More than fifty years ago, she was one of the most prominent figures of literature – under a different name: Vincent Ewing. She was a young woman of twenty when she published her first novel Genç Kızlar (Young Girls) which was an example of fictitious translation.
She must have been a forceful personality-- not many girls of her age would have been able to talk a publishing company into printing her translation of a new and exciting book by an American writer, a writer who never existed. Yeginobali, a keen young writer at the time, wanted to write a novel about life at a girls’ college, but was tired of being turned down by publishing companies who kept telling her that she was too young to be a writer. She also felt that the eroticism in her writing might be an overdose for readers of the time, especially coming from a young woman like herself. Aware that translated novels were much more in demand than work by new Turkish writers, she plotted, and convinced a publishing company to expect a chapter of translation (!) from Vincent Ewing’s book each week.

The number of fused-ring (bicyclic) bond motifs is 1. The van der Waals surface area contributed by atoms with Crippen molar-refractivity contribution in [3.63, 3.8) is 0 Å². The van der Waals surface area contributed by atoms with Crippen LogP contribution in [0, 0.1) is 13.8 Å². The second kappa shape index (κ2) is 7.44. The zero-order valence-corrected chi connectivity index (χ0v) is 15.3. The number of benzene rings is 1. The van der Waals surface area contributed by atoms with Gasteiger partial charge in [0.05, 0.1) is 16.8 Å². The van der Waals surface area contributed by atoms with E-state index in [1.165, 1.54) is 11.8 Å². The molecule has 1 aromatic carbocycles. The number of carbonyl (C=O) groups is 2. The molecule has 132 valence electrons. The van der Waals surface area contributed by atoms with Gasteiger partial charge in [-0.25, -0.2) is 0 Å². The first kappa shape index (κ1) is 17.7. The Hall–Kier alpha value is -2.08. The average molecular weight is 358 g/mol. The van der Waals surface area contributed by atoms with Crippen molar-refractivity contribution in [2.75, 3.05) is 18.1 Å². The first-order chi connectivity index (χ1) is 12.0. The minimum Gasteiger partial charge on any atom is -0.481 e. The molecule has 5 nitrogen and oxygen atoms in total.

The book hit the best sellers list in no time. Though Yeginobali was initially planning to reveal her identity, after the book came out to so much attention, she decided to keep at her game, and enjoy the commentaries from her hidden corner.
Finally, in 2004, to coincide with a reprint of the novel by Can Publishing, Yeginobali decided that the time had come to add on her own name next to that of Vincent Ewing’s. The book’s new issue is among the publisher’s best selling novels. She recently wrote her memoirs, Cumhuriyet Çocukları (The Republic’s Children), published by Can Yayınları. Spanning the first ten years of her life, Yeginobali’s memoirs provide the reader with a vivid picture of life in a small Anatolian town during the very first years of the Republic. Filmmakers are currently interested in her two other novels Mazi Kalbimde bir Yaradır (1988), and Sitem (1997) which suggest subtle readings of suppressed sexuality in Turkish society.